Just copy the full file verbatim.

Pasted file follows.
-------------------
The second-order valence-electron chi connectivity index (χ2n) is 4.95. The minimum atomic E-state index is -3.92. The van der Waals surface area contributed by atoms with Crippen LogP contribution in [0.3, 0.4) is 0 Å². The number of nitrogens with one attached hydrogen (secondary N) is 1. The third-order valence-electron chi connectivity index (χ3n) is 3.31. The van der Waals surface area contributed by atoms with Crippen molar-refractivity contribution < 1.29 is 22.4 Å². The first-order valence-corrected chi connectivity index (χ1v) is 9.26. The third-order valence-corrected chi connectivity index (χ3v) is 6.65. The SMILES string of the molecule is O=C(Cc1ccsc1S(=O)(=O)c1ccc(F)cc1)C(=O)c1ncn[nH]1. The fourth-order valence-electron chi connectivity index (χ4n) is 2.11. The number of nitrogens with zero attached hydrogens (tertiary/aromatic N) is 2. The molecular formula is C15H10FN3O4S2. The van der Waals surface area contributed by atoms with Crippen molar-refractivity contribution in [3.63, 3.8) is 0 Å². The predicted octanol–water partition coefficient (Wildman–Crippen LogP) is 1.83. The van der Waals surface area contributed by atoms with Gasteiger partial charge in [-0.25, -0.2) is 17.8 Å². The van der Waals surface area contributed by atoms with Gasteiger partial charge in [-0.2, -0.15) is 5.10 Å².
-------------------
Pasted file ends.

The second-order valence-electron chi connectivity index (χ2n) is 4.95. The minimum atomic E-state index is -3.92. The van der Waals surface area contributed by atoms with Crippen LogP contribution in [0.3, 0.4) is 0 Å². The number of nitrogens with one attached hydrogen (secondary N) is 1. The third-order valence-electron chi connectivity index (χ3n) is 3.31. The van der Waals surface area contributed by atoms with Crippen molar-refractivity contribution < 1.29 is 22.4 Å². The first-order valence-corrected chi connectivity index (χ1v) is 9.26. The third-order valence-corrected chi connectivity index (χ3v) is 6.65. The SMILES string of the molecule is O=C(Cc1ccsc1S(=O)(=O)c1ccc(F)cc1)C(=O)c1ncn[nH]1. The fourth-order valence-electron chi connectivity index (χ4n) is 2.11. The number of nitrogens with zero attached hydrogens (tertiary/aromatic N) is 2. The molecular formula is C15H10FN3O4S2. The van der Waals surface area contributed by atoms with Crippen molar-refractivity contribution in [3.63, 3.8) is 0 Å². The predicted octanol–water partition coefficient (Wildman–Crippen LogP) is 1.83. The van der Waals surface area contributed by atoms with Gasteiger partial charge in [-0.25, -0.2) is 17.8 Å². The van der Waals surface area contributed by atoms with Gasteiger partial charge in [-0.2, -0.15) is 5.10 Å².